'Roo Shooter, Part 3
We wait for the sun to drop. Then Craig turns to me. “Here’s what you do. Get out of the cab and up on the back of the ute with this spotlight here. I’ve got on on my side as well. You move that light nice and slow over the left side of the road while I drive and do the right. You see any ‘roos with that thing, tap the roof with your hand.”
Simple enough, it seemed. The hard stuff came along pretty quickly. We stopped with a jerk, Craig mashing the brakes with his feet as he loaded a shell into his rifle and took aim. A kangaroo sat frozen in my spotlight’s cone of light, its eyes two tiny reflectors and its jaws the only movement.
When a kangaroo gets shot in the head, it jumps straight up and flips over backwards like some kind of weird 3-D Atari game. One leg vigorously pumps the air, a flailing faucet draining away the last of a kangaroo’s energy until it drops into the dust with the rest of the body. My job was then to leap off the Ute, run up to the kangaroo, grab it by that same recently-kicking leg or the tail and drag it back. Ninety percent of the time the animal was dead by the time I made it to the truck.
As I walked slowly to my first dead kangaroo, processing all of what had just happened and what I was about to do through thin filter of functioning emotional shock, Craig barked at me from the Ute.
“Let’s get a wriggle on, we haven’t got all bloody night!” His shouts were punctuated with the rhythmic clacking drags of a knife on steel.
I dragged the dying beast as fast as I could, trying to block out the little shakes traveling up my arm as its shattered head bumped over uneven ground. This was even harder than it sounds because I was also trying to block out the distinct thought that I had seen something writhing in the kangaroo’s pouch as I grabbed its leg.
I didn’t have time to dwell for long. As soon as I got to the truck, Craig handed me an enormous machete and a bloodstained wooden block.
“You know how to use these? You’re gonna learn fast, mate. Watch close and listen carefully. I fuckin’ hate having to repeat meself. First, we get in there and split the heart. If ‘e’s not quite dead, that’ll do him quicker than anything. It gets all the extra blood out too so’s you don’t have such a fuckin’ mess later. Then we get the head off and put it out here.”
With this, Craig stabbed the kangaroo in the neck, rummaging around in the spine for what seemed like a particular juncture of vertebrae. Upon finding it, he quickly slashed through the remaining neck tissue, grabbing the poor creature’s head by its long ears and flinging without even looking into the dark bush, where it hit the dirt and rolled with a series of sloppy wet flopping sounds.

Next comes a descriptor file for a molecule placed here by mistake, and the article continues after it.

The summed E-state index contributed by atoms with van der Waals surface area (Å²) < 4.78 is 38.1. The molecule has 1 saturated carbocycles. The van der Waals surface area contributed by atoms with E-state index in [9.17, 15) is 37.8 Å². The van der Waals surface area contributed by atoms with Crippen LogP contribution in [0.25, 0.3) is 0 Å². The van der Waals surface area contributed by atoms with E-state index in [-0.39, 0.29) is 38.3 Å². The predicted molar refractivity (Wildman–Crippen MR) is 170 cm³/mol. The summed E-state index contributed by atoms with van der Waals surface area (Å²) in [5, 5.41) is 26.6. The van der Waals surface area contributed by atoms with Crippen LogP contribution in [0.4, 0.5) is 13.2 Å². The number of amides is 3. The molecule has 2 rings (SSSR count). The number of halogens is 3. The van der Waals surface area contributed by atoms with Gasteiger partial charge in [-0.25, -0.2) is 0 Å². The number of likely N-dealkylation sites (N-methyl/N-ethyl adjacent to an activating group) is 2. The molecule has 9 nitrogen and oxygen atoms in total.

With maximum efficiency, he turned to the tail, severing it from the ‘roo’s rump with a few deft strokes, grunting “these’re worth a dollar apiece. Coons buy’em and make soup out of em. Bloody beautiful soup, too. Lotsa guys don’t save ‘em, but I say why throw money away? Now get over here with that block and machete.”
I was responsible for hacking the forepaws off of each kangaroo while he beheaded and be-tailed them. Craig reckoned I’d pick this skill up quickly enough. I had no prior machete experience, and found that I had to hack repeatedly at the animals’ wrists, sending a fine spray of blood and bone splinters onto my face and into the night sky. I learned very quickly to keep my mouth shut at work, both literally and figuratively.
“Yeah, you’re crap at that, alright,” Craig said. “Now, take this knife and cut that bit of skin there on the back leg.” Although longer, the bit of skin Craig referred to is analogous to the skin between a human’s Achilles tendon and the bones of the ankle. Under Craig’s guidance, I guided a large, S-shaped meathook tipped with very sharp points through the hole. Surprisingly enough, I had not yet vomited.
“Now, for the big boomers, there’s no way you’re gettin’ ‘em up by yourself. I’ll help you with this’n and the other big boys. But the does, you can get those alone. That’s why you’re here. Me arm is all fucked from years of this shit.”
Female kangaroos, however, pose their own problems. Although easier to lift than male ‘roos or “boomers,” the does are often pregnant. And in those cases, the only humane thing to do for the joeys that can’t survive outside the pouch is to kill them on the spot, quickly and decisively. It can be an emotional challenge. Even for Craig, who accepted this part of the job decades ago.
The best methods for dispatching joeys include beheading them or stomping them beneath your boot. The bigger ones you grab by the back legs and smash against a nearby rock or even the truck’s tire. After we killed five or six ‘roos, Craig would stop to gut them, pulling the babies out to dispatch them en masse. After one such performance Craig peered at me through the swirling dust and sighed.“Mate, I’ve been doin’ this for fifty years, and this part always makes me feel like such a cunt.”
Let the record show that I didn’t participate in this part of the job. The one time that I did, I made a horrible mistake. I was dragging a doe up to the Ute and could see something wriggling in the pouch. All of a sudden two legs stuck out. I grabbed them, pulling the joey free. I meant to hold it up and shout to Craig, “Hey, what should I do with this one,” but it leaped out of my hand and hopped into the distance with a chirping scream.
“You stupid fucking fuckwit, that joey’s not big enough to survive on its own out here! E’s gonna go off and get eaten or starve to death all alone all because you think you’re such a fucking animal lover! Now chop that cunt’s paws off doubletime and help me get these fuckas up on the Ute!”
This is part 3 of a five-part story. Click here for parts one, two, three, four, or five.